Petitioner's third ground for habeas corpus relief is that the trial court ruled for the government on a pre-trial Sandoval ruling, determining that eight of petitioner's prior convictions, including seven felonies, were proper topics of limited cross-examination. See People v. Sandoval, 34 N.Y.2d 371 (1974). Petitioner argues that this ruling, in effect, deprived him of his right to testify on his own behalf, because taking the stand would have resulted in an extremely damaging cross-examination concerning these past convictions.
The Supreme Court has held that a defendant must testify in order to raise and preserve for review a claim of improper impeachment by prior conviction. Luce v. United States, 469, U.S. 38, 43 (1984). Courts in this district, moreover, have found that a defendant who did not testify may not subsequently argue that he lost his right to do so because impeachment would have resulted had he taken the stand. See, e.g., John v. New York, 12 Civ. 1944, 2013 WL 6487384 at *11 (S.D.N.Y. Nov. 25, 2013). Here, petitioner did not testify at trial. It is therefore impossible to know whether his decision not to testify was motivated by fear of impeachment, or whether other reasons also played a role. See id.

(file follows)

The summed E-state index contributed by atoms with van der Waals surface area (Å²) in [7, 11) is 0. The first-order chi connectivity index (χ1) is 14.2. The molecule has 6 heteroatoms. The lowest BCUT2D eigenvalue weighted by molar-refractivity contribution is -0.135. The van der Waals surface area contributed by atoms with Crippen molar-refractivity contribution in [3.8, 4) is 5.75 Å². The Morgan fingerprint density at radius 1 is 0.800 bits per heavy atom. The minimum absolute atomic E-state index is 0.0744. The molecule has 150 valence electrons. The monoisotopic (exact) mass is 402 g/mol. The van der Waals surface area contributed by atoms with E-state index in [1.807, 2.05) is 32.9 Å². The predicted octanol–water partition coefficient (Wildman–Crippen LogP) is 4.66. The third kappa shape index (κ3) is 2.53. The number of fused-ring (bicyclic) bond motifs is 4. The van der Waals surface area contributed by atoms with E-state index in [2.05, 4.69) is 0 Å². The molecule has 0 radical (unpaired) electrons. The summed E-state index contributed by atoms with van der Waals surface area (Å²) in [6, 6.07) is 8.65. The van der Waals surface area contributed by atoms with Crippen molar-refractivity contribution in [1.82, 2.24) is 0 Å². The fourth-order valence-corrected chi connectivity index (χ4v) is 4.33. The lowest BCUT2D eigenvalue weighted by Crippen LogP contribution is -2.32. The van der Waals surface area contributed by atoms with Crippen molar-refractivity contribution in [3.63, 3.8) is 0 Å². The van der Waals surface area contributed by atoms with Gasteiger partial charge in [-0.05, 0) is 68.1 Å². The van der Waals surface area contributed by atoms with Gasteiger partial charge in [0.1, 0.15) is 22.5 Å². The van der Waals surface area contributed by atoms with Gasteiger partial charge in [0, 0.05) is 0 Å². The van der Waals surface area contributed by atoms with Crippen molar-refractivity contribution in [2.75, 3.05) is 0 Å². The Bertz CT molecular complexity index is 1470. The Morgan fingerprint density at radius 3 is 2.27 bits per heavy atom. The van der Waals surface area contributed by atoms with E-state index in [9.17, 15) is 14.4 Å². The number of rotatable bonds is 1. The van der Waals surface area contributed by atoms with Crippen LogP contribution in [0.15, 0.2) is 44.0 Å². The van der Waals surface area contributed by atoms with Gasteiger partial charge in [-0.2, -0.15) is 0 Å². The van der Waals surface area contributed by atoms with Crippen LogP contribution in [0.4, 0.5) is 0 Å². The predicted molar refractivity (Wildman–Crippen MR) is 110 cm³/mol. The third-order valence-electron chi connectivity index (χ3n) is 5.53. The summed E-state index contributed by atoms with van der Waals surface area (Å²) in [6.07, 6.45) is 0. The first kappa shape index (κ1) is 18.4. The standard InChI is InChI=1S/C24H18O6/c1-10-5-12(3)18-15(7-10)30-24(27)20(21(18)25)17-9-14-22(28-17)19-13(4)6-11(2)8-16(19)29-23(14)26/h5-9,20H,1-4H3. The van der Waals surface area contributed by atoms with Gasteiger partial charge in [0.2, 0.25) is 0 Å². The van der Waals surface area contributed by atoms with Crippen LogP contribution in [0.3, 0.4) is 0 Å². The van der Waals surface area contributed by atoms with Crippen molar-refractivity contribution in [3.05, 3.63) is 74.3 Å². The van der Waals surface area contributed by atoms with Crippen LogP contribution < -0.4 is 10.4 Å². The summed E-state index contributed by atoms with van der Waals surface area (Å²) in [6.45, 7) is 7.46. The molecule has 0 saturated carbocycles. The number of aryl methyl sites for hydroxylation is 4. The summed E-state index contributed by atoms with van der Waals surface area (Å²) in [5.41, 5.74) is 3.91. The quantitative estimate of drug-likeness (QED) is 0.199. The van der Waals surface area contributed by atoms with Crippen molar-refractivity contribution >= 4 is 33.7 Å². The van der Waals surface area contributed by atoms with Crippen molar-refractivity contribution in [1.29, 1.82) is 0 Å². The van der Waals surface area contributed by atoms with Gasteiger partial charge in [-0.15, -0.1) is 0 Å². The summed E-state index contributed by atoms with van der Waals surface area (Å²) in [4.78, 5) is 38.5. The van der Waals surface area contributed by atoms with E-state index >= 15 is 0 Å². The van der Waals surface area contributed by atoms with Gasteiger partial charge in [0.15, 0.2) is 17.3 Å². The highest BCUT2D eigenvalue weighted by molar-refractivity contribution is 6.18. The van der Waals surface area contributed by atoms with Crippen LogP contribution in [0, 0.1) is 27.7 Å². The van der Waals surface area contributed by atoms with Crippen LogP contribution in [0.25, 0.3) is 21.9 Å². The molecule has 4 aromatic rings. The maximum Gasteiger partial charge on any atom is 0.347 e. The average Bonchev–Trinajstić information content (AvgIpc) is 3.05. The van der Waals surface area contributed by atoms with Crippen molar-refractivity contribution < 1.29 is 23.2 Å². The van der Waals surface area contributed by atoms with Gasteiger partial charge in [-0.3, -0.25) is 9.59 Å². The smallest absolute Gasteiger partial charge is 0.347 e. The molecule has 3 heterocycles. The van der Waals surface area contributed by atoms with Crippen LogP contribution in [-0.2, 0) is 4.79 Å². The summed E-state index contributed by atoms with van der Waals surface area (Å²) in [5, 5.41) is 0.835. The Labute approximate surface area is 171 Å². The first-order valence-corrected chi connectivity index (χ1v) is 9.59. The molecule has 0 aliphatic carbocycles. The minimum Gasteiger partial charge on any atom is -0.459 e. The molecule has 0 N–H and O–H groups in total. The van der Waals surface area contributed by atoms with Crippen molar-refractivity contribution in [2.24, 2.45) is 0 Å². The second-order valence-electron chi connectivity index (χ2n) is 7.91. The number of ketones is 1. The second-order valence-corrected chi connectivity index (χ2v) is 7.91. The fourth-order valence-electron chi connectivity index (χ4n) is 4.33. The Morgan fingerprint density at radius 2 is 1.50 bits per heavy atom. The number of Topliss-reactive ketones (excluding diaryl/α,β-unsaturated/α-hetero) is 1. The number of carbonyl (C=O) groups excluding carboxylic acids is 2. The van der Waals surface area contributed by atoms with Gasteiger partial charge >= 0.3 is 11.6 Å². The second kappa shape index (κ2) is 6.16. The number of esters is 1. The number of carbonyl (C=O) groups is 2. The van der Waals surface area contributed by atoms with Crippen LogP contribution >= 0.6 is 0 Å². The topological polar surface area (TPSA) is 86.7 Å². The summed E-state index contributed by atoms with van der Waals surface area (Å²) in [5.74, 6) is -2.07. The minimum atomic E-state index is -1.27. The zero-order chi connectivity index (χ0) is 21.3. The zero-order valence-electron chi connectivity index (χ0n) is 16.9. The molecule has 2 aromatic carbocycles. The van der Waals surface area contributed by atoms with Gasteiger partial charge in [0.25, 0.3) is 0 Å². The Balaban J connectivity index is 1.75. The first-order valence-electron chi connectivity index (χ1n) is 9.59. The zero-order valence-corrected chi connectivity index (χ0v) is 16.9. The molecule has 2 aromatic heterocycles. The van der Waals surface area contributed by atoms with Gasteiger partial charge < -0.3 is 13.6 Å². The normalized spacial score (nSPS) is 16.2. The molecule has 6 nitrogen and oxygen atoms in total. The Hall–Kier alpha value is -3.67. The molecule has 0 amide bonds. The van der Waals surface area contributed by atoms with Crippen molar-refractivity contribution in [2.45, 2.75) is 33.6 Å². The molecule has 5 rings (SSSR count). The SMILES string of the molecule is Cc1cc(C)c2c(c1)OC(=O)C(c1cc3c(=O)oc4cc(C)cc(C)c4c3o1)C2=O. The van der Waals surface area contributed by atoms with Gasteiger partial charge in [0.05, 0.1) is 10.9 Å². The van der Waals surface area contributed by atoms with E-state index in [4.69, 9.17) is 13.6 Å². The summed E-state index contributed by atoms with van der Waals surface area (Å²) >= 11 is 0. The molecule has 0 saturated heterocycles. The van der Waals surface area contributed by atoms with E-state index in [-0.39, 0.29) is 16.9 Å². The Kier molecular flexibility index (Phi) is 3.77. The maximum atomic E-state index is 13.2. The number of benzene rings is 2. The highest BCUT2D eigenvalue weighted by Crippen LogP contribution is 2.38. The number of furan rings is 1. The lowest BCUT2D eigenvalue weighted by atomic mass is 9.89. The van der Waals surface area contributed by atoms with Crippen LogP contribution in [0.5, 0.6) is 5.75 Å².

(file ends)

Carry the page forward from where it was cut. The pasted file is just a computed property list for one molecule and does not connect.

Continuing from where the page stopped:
The court does not grant relief on the basis of petitioner's Sandoval claim.
The Court Cannot Grant Relief on Petitioner's Excessive Sentence Claim
Petitioner's fourth ground for relief is that his sentence of 20 years to life imprisonment is harsh, excessive, and disproportionate to the crime.
The claim is procedurally defaulted. Petitioner did not include it in his application for leave to appeal at the New York Court of Appeals. See Application for Leave to Appeal (Dkt. No. 1-3). Further, it may not be raised in a motion to vacate the judgment because it is based on matters of record. See Ramirez v. Attorney General, 280 F.3d 87, 94 (2d Cir. 2001). Since circumstances justifying review of procedurally defaulted claim are absent here, the court cannot grant relief. See Aparicio, 269 F.3d at 90.
The court notes, moreover, that even if it could grant relief on this claim, petitioner was sentenced as a persistent felony offender. His sentence appears to be within the limits of Penal Law § 70.08. And courts in this Circuit have consistently upheld the constitutionality of New York's persistent felony offender sentencing scheme. See, e.g., Portalin v. Graham, 624 F.3d 69, 93-94 (2d Cir. 2010).
Petitioner's ineffective assistance of counsel claim concerning the failure to call Lisa Parzini as a witness is dismissed without prejudice, because petitioner has not yet exhausted it in New York courts. The rest of petitioner's claims are denied.